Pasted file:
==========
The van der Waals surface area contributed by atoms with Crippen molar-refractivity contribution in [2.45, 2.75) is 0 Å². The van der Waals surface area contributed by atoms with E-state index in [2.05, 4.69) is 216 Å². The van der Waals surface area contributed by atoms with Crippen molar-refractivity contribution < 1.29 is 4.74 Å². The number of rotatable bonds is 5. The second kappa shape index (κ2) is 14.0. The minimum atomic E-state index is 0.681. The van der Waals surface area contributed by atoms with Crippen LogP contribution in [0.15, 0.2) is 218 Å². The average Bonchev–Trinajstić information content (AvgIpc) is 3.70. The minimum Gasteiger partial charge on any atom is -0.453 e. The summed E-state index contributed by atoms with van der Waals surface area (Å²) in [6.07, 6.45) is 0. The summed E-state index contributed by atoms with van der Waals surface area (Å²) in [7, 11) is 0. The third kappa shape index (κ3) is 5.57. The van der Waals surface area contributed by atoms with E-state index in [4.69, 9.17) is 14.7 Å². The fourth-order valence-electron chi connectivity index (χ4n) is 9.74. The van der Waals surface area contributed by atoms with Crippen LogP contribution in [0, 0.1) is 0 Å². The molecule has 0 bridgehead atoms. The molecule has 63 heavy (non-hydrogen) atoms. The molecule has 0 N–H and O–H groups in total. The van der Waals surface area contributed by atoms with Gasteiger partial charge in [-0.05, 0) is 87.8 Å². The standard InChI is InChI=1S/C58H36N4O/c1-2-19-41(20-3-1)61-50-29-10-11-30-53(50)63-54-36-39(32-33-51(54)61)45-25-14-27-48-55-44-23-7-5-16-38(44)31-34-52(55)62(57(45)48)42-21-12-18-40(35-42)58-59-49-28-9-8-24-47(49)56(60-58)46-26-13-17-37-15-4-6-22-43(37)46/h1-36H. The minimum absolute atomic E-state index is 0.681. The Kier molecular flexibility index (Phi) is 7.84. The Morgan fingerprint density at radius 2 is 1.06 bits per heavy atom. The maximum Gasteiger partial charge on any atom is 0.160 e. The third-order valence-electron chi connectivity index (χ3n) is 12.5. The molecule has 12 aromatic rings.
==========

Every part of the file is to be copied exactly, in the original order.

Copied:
The van der Waals surface area contributed by atoms with Crippen molar-refractivity contribution in [2.45, 2.75) is 0 Å². The van der Waals surface area contributed by atoms with E-state index in [2.05, 4.69) is 216 Å². The van der Waals surface area contributed by atoms with Crippen molar-refractivity contribution < 1.29 is 4.74 Å². The number of rotatable bonds is 5. The second kappa shape index (κ2) is 14.0. The minimum atomic E-state index is 0.681. The van der Waals surface area contributed by atoms with Crippen LogP contribution in [0.15, 0.2) is 218 Å². The average Bonchev–Trinajstić information content (AvgIpc) is 3.70. The minimum Gasteiger partial charge on any atom is -0.453 e. The summed E-state index contributed by atoms with van der Waals surface area (Å²) in [6.07, 6.45) is 0. The summed E-state index contributed by atoms with van der Waals surface area (Å²) in [7, 11) is 0. The third kappa shape index (κ3) is 5.57. The van der Waals surface area contributed by atoms with E-state index in [4.69, 9.17) is 14.7 Å². The fourth-order valence-electron chi connectivity index (χ4n) is 9.74. The van der Waals surface area contributed by atoms with Crippen LogP contribution in [0, 0.1) is 0 Å². The molecule has 0 bridgehead atoms. The molecule has 63 heavy (non-hydrogen) atoms. The molecule has 0 N–H and O–H groups in total. The van der Waals surface area contributed by atoms with Gasteiger partial charge in [-0.05, 0) is 87.8 Å². The standard InChI is InChI=1S/C58H36N4O/c1-2-19-41(20-3-1)61-50-29-10-11-30-53(50)63-54-36-39(32-33-51(54)61)45-25-14-27-48-55-44-23-7-5-16-38(44)31-34-52(55)62(57(45)48)42-21-12-18-40(35-42)58-59-49-28-9-8-24-47(49)56(60-58)46-26-13-17-37-15-4-6-22-43(37)46/h1-36H. The minimum absolute atomic E-state index is 0.681. The Kier molecular flexibility index (Phi) is 7.84. The Morgan fingerprint density at radius 2 is 1.06 bits per heavy atom. The maximum Gasteiger partial charge on any atom is 0.160 e. The third-order valence-electron chi connectivity index (χ3n) is 12.5. The molecule has 12 aromatic rings.